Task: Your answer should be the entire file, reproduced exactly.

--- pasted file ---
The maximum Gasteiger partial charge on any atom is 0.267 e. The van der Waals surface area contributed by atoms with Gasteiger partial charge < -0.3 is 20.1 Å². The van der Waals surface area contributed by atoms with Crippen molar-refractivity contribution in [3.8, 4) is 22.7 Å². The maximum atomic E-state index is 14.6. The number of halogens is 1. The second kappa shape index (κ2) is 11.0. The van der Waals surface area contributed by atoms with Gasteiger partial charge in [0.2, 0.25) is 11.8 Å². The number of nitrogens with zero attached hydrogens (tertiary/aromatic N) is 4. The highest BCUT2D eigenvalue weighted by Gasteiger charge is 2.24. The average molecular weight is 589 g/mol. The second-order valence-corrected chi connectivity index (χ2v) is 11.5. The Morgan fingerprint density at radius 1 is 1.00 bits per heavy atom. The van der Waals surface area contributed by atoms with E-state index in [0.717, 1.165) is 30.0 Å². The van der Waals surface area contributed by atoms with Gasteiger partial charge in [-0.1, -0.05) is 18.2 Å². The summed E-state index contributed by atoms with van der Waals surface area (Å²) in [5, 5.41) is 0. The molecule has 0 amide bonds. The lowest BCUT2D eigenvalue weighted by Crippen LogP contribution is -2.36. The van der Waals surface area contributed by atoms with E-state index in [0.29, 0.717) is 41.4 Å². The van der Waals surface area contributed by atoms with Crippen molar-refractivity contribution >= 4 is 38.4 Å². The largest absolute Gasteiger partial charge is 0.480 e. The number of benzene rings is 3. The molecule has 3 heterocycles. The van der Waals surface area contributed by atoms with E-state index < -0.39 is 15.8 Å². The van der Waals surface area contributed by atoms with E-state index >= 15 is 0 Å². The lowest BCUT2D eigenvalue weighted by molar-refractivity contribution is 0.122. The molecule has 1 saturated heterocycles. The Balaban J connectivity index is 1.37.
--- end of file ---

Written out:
The maximum Gasteiger partial charge on any atom is 0.267 e. The van der Waals surface area contributed by atoms with Gasteiger partial charge < -0.3 is 20.1 Å². The van der Waals surface area contributed by atoms with Crippen molar-refractivity contribution in [3.8, 4) is 22.7 Å². The maximum atomic E-state index is 14.6. The number of halogens is 1. The second kappa shape index (κ2) is 11.0. The van der Waals surface area contributed by atoms with Gasteiger partial charge in [0.2, 0.25) is 11.8 Å². The number of nitrogens with zero attached hydrogens (tertiary/aromatic N) is 4. The highest BCUT2D eigenvalue weighted by Gasteiger charge is 2.24. The average molecular weight is 589 g/mol. The second-order valence-corrected chi connectivity index (χ2v) is 11.5. The Morgan fingerprint density at radius 1 is 1.00 bits per heavy atom. The van der Waals surface area contributed by atoms with E-state index in [0.717, 1.165) is 30.0 Å². The van der Waals surface area contributed by atoms with Gasteiger partial charge in [-0.1, -0.05) is 18.2 Å². The summed E-state index contributed by atoms with van der Waals surface area (Å²) in [5, 5.41) is 0. The molecule has 0 amide bonds. The lowest BCUT2D eigenvalue weighted by Crippen LogP contribution is -2.36. The van der Waals surface area contributed by atoms with E-state index in [0.29, 0.717) is 41.4 Å². The van der Waals surface area contributed by atoms with Crippen molar-refractivity contribution >= 4 is 38.4 Å². The largest absolute Gasteiger partial charge is 0.480 e. The number of benzene rings is 3. The molecule has 3 heterocycles. The van der Waals surface area contributed by atoms with E-state index < -0.39 is 15.8 Å². The van der Waals surface area contributed by atoms with E-state index >= 15 is 0 Å². The lowest BCUT2D eigenvalue weighted by molar-refractivity contribution is 0.122. The molecule has 1 saturated heterocycles. The Balaban J connectivity index is 1.37.